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Solar panels "in the cloud"

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  • Independent
    Foxborough, MA
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    http://www.bostonglobe.com/business/2015/03/06/startup-selling-solar-panels-cloud-not-your-roof/ZIlSLORzszmpm0nwYRoyFM/story.html

    Today's Boston Globe had a very interesting article about use of solar panels "in the cloud" for those who have no location in which to place them.
    Basically a startup is offering to sell solar panels which are not actually on your roof, but elsewhere, but you reap the benefit by being issued a check in proportion to your usage of energy, as in an apartment, but without the panels on the building itself. Interesting concept.

    This had me questioning - in the Northeast with all the snow on peoples' roofs, what happens if you depend on solar panels for your energy needs? It you have 3 feet of snow on the roof, obviously the solar panel is not absorbing sun, and thus not working for you. And should you venture to clear the roof with a rake or something, what if there is damage from that? Flat roofs are often used as solar panel locations, and here many flat roofs have collapsed. We are being urged to clear our roofs, even those with steeper gables who have never had issues with collapse. If solar panels are to be a valid source of energy, what happens when there is snow like this? For many, it will be months before the roofs are clear. And should we have sudden heavy rain, or excessive melts, the damage to roofs could be even worse.

    Any ideas? A concept of this type has merit, especially if you have either no roof location for a panel array, or you have the issues of snow and ice making your solar usage impossible during weather like this.....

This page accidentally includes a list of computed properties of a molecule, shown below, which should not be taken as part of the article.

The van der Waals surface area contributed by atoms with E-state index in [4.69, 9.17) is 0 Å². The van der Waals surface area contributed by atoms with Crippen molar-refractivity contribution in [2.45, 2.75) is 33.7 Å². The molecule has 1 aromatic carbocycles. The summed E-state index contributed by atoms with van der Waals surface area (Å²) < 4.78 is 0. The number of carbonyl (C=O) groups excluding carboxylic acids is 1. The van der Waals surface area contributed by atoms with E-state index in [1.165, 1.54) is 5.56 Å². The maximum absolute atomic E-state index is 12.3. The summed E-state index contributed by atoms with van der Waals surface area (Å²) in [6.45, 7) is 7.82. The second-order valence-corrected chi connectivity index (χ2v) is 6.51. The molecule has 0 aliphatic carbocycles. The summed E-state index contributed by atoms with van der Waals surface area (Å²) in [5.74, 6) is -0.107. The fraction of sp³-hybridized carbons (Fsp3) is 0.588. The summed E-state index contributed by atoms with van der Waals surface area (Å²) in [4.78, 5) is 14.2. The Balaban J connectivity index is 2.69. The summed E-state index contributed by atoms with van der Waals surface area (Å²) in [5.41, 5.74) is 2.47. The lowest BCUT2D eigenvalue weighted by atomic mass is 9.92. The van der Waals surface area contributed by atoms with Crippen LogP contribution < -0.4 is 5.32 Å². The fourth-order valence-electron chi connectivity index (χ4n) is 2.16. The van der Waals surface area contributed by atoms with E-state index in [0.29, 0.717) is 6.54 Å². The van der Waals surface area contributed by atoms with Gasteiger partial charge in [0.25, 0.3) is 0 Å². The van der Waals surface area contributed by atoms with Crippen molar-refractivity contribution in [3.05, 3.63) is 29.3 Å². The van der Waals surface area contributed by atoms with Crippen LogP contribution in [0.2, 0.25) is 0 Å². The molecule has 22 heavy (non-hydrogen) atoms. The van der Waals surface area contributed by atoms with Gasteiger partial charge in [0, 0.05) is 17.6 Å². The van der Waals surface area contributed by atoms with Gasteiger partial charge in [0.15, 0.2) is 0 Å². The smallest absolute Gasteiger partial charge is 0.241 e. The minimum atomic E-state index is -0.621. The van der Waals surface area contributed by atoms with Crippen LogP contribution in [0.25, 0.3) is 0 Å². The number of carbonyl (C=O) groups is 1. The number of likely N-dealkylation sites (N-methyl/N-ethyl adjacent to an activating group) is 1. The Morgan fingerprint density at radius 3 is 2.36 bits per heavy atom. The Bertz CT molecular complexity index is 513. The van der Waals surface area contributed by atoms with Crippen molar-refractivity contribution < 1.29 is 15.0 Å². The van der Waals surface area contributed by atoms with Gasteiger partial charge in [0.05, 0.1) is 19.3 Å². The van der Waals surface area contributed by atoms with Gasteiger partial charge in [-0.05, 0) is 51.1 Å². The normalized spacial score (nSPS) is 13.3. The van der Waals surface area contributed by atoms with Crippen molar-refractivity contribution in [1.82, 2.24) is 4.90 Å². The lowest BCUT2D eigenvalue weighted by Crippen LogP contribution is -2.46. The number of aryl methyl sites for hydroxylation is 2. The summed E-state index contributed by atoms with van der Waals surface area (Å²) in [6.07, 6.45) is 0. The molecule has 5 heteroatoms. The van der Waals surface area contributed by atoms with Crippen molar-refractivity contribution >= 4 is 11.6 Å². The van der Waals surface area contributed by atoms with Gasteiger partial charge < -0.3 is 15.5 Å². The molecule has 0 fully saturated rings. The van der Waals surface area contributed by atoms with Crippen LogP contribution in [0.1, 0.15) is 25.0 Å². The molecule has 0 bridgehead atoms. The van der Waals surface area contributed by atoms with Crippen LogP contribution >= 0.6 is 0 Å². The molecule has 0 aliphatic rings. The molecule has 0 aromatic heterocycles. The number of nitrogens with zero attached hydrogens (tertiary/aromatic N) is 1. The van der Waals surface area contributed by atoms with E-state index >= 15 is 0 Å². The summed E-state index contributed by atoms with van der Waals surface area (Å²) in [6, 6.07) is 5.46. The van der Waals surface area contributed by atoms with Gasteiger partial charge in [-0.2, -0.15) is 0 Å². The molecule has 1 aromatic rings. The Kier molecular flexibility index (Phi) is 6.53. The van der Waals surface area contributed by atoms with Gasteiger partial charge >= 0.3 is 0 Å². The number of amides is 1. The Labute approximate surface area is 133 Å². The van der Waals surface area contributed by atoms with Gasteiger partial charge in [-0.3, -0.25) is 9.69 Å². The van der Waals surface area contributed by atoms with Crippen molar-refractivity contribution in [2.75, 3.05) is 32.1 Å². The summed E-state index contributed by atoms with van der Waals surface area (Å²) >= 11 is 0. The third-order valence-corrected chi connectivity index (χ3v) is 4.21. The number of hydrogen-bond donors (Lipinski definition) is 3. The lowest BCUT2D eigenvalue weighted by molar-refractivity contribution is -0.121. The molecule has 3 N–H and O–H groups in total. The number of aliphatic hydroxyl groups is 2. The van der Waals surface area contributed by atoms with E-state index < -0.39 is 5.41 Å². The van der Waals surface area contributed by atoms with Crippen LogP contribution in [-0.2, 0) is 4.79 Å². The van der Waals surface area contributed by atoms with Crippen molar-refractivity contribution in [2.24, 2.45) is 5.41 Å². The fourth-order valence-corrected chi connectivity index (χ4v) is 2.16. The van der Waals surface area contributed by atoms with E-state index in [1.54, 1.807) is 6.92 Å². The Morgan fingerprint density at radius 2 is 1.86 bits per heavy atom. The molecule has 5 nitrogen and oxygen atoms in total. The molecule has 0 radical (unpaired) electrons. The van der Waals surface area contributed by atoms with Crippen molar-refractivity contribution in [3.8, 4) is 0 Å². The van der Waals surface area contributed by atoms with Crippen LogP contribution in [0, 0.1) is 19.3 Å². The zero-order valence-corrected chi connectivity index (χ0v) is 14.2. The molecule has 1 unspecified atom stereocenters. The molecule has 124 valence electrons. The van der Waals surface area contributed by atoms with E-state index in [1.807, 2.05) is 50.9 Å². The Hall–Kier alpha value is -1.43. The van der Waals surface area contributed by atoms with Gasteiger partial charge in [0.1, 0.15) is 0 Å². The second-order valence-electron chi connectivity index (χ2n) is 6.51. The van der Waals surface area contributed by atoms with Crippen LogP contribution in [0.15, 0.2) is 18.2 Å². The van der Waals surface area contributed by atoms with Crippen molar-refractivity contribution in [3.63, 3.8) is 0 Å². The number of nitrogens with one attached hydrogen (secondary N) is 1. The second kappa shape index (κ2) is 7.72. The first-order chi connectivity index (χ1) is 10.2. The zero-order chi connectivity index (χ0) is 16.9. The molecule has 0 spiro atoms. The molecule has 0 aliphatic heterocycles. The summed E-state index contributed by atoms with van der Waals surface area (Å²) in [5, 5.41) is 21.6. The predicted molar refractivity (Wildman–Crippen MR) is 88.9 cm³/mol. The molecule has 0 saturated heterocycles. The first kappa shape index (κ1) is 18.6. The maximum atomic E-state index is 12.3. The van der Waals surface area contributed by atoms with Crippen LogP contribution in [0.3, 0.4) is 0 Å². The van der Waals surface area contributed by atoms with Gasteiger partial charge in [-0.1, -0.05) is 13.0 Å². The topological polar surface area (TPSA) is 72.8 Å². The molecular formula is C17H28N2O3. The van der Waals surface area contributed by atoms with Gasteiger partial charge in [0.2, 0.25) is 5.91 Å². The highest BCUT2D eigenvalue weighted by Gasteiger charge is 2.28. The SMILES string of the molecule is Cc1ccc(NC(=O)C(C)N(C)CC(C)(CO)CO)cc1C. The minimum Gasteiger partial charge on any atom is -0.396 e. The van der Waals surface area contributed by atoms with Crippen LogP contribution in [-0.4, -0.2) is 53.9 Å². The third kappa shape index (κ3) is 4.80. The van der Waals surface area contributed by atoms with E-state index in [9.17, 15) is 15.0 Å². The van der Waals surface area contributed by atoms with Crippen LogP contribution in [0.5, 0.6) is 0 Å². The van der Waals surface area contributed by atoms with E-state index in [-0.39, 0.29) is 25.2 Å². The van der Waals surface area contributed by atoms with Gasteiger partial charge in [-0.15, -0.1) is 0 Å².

• Liberal
    Independent
    Durham, NH
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    It is an interesting idea. Wheather or not it will ever become realistic is another matter all together, especially when utility companies are now starting to realize that consumers may not be as dependent on them now as in the past and are really not interested in people being energy self sufficient.

    Solar panels should not be used on the flat, especially in a location where they could be covered with snow for months at a time. Fortunately, as you well know, most homes in New England do not have flat roofs although many older less efficient ones have ice dams from heat loss. If you drive around and look at the few residential solar panel installations you can see you will discover most are angled towards the optimal elevation for solar pain regardless of the roof pitch and, being solar collectors and dark, the snow tends to melt or slid off them very rapidly. There are a few large solar panel farms located right off route 128 (one is in Waltham if I recall) that are mounted on free standing structures designed to obtain maximum solar efficiency and they almost never are snow covered.

    I'm in the process right now of ordering solar panels to mount on the roof of my camper . They will lie flat, of course, which is not optimal by any means but only intended to provide back up power and to charge my batteries while camping in more hospitable locations than the Northeast in winter!
  • Independent
    Ft.myers, FL
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    Yes, this winter should make people think; my guess is that the efficiency in the Northern states is not that good for solar; so I wonder if it pays for itself. A better idea like they do in Europe is grid sharing, Example FPL ( Florida Power & Light) has huge solar and sun farms, which makes makes energy much cheaper; to pipe this "power" into other snow covered States would be a good idea; the more of these farms located in southern sunny area's and power sharing would reduce the power cost and polution all over the US.
  • Independent
    Foxborough, MA